Vixen Digital was born from Maggie Carroll’s entrepreneurial spirit, co-founded with her husband Sean Carroll to grow people’s businesses. Now tucked away in the Old Steine, Vixen Digital is a team of 13 (if you include Zara the dog) and continues to develop and grow from the pandemic. The Brighton & Hove Living Wage Campaign stops by to chat with Sean about the best parts of the industry, worst jobs, and opportunities for learning more about business.
By Charlotte Kidd, Brighton & Hove Living Wage Campaign Coordinator
Can you tell me about Vixen Digital’s journey?
It all started with Maggie, my wife. She came over from Poland, studied at the University of Sussex, and has been here ever since. During her master’s she got into Digital Marketing and after becoming a freelance consultant got progressively better contracts with larger clients. One particular contract with EDF energy had a requirement which meant we had to start a limited company, so that was the catalyst for Vixen Digital.
At the time I was a teacher and I’d been helping Maggie, learning as I was going along. We decided if we were going to do this, we’d do it properly. So, we built the website, grew the business, networked, and went on like that. Then we got married and had our daughter.
The pandemic then became another catalyst of change, and we lost around 70% of our business. But it was a quick bounce back because people realised they needed more of an online presence. After that, it was a snowball effect, with people realising they needed digital marketing services.
And what about you and Maggie, how did you meet?
I used to go to Coventry University, and I had friends who went to Sussex. I came down to Brighton as one of our friends put on a benefit gig – I think it was a for donkey sanctuary, and I was playing guitar to help. I saw Maggie but I didn’t think she was interested at all as much as I shyly tried to dance with her. The next day everybody met up for breakfast, hungover, and perhaps I look better hungover than drunk, but it turns out she was interested. (Although I did have hair then.) And it went from there. That was back in 2013.
When you think back to that time do you have a worst job that comes to mind?
Probably my job at Bargain Booze (though they do have the best marketing slogan I’ve ever seen – ‘make life richer for the pourer’). It was difficult because there was no manager, and there was a lot of responsibility when deciding who you were serving, and I was 18 when I started.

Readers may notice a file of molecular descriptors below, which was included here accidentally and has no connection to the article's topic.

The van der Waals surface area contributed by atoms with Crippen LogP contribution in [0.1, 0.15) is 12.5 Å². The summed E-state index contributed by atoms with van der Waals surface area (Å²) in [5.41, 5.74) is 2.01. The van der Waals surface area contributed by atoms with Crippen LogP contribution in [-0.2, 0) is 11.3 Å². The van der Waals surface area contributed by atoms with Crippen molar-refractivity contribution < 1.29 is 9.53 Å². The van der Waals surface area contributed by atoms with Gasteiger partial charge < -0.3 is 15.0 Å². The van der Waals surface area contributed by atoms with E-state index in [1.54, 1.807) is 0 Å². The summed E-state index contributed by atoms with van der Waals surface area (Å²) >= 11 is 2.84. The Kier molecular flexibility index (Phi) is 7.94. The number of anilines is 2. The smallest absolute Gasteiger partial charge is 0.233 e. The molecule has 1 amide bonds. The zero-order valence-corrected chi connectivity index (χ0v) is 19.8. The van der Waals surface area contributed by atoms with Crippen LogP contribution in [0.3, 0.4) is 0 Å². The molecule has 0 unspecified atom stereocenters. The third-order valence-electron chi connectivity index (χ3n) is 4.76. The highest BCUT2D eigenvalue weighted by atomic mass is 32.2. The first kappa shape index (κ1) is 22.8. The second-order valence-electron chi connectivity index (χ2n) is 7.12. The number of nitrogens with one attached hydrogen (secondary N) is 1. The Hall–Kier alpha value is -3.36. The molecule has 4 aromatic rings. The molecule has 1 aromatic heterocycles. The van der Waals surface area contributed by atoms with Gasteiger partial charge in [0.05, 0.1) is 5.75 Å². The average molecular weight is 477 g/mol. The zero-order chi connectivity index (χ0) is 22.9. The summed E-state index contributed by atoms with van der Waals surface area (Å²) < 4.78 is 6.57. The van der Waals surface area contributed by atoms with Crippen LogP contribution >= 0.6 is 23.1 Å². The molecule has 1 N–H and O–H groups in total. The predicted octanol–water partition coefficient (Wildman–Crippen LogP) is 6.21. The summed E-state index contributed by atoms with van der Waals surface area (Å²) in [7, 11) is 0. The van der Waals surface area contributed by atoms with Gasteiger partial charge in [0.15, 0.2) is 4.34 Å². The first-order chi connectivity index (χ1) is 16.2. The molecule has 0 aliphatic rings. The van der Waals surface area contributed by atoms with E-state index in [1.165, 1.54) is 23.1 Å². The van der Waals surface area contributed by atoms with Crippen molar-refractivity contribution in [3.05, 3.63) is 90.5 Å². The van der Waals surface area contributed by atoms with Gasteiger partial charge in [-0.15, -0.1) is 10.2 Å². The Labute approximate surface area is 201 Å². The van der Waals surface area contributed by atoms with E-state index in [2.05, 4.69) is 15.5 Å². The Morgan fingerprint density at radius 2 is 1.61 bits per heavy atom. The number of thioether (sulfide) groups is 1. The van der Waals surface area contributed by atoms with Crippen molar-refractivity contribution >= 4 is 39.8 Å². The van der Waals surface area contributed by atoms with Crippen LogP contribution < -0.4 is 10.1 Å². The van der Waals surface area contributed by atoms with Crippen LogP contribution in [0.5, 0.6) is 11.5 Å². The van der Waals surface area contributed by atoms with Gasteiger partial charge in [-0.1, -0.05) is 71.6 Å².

It was a group of 18-year-olds running the off-licence and we were naughty. On the weekdays we had nothing to do, so we had Kerrang radio station on and entered every single text competition they had, we tried to get on to the radio –
Did you win any?
We did, two tickets to Kings of Leon.
Sounds like it might’ve been the best job ever.
What about the industry you work in now, what are the best and worst parts?
The best part is growing people’s businesses, and having a positive impact on helping people grow their business. In most cases, people’s businesses are very personal to them. There’s a big mix between the personal and business goals. For example, you might have a yoga instructor who starts their own business, and it’s very much part of their daily life and personality.
The most challenging part of our job is managing expectations. Sometimes people’s budgets don’t always align with what they want. But though it’s a difficult conversation, it can pave the way for a better relationship, once you’ve got over that hill.
What have you still got to learn in your career journey?
Managing a bigger team. Although we’ve grown quickly, we’ve been conscious to be sustainable with our growth. We aren’t getting clients for the sake of it, or staff for the sake of it. We want a nice balance. I want to adapt and learn from others – and delegate. Sometimes when the business becomes personal you become precious about handing things over and it can be stressful. But sometimes managing and delegating is the biggest skill. And trust someone with it. That’s the ongoing thing that needs work.
Would you have done anything differently?
Probably taking on people sooner. There is such value and enjoyment that’s been brought into the company by inviting others to come on the journey with us. With all of us aiming to build something we’re proud of.
Vixen Digital can be found at the Old Steine in Brighton.